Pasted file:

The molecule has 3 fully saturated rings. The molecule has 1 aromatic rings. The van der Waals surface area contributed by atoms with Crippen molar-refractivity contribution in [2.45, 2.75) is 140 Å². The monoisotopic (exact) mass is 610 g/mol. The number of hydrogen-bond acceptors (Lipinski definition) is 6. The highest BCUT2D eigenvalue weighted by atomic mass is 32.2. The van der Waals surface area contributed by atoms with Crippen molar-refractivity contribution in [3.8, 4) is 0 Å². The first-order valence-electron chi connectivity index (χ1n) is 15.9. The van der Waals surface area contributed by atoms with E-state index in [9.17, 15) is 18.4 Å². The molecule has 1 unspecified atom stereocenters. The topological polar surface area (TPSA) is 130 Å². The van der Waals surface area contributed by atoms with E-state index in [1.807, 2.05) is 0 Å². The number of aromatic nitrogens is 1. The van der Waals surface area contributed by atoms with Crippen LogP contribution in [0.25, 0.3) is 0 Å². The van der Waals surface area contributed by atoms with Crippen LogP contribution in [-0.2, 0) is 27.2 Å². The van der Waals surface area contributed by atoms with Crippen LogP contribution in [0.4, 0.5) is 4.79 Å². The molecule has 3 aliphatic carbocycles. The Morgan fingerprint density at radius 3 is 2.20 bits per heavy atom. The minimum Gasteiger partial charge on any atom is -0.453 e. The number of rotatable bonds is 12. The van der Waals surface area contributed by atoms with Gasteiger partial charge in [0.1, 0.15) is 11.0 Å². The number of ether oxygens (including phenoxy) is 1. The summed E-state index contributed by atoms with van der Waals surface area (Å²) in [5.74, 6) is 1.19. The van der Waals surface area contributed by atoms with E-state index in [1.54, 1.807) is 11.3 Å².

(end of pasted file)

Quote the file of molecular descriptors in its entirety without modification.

The molecule has 3 fully saturated rings. The molecule has 1 aromatic rings. The van der Waals surface area contributed by atoms with Crippen molar-refractivity contribution in [2.45, 2.75) is 140 Å². The monoisotopic (exact) mass is 610 g/mol. The number of hydrogen-bond acceptors (Lipinski definition) is 6. The highest BCUT2D eigenvalue weighted by atomic mass is 32.2. The van der Waals surface area contributed by atoms with Crippen molar-refractivity contribution in [3.8, 4) is 0 Å². The first-order valence-electron chi connectivity index (χ1n) is 15.9. The van der Waals surface area contributed by atoms with E-state index in [9.17, 15) is 18.4 Å². The molecule has 1 unspecified atom stereocenters. The topological polar surface area (TPSA) is 130 Å². The van der Waals surface area contributed by atoms with E-state index in [1.807, 2.05) is 0 Å². The number of aromatic nitrogens is 1. The van der Waals surface area contributed by atoms with Crippen LogP contribution in [0.25, 0.3) is 0 Å². The van der Waals surface area contributed by atoms with Crippen LogP contribution in [-0.2, 0) is 27.2 Å². The van der Waals surface area contributed by atoms with Crippen LogP contribution in [0.4, 0.5) is 4.79 Å². The molecule has 3 aliphatic carbocycles. The Morgan fingerprint density at radius 3 is 2.20 bits per heavy atom. The minimum Gasteiger partial charge on any atom is -0.453 e. The number of rotatable bonds is 12. The van der Waals surface area contributed by atoms with Gasteiger partial charge in [0.1, 0.15) is 11.0 Å². The number of ether oxygens (including phenoxy) is 1. The summed E-state index contributed by atoms with van der Waals surface area (Å²) in [5.74, 6) is 1.19. The van der Waals surface area contributed by atoms with E-state index in [1.54, 1.807) is 11.3 Å².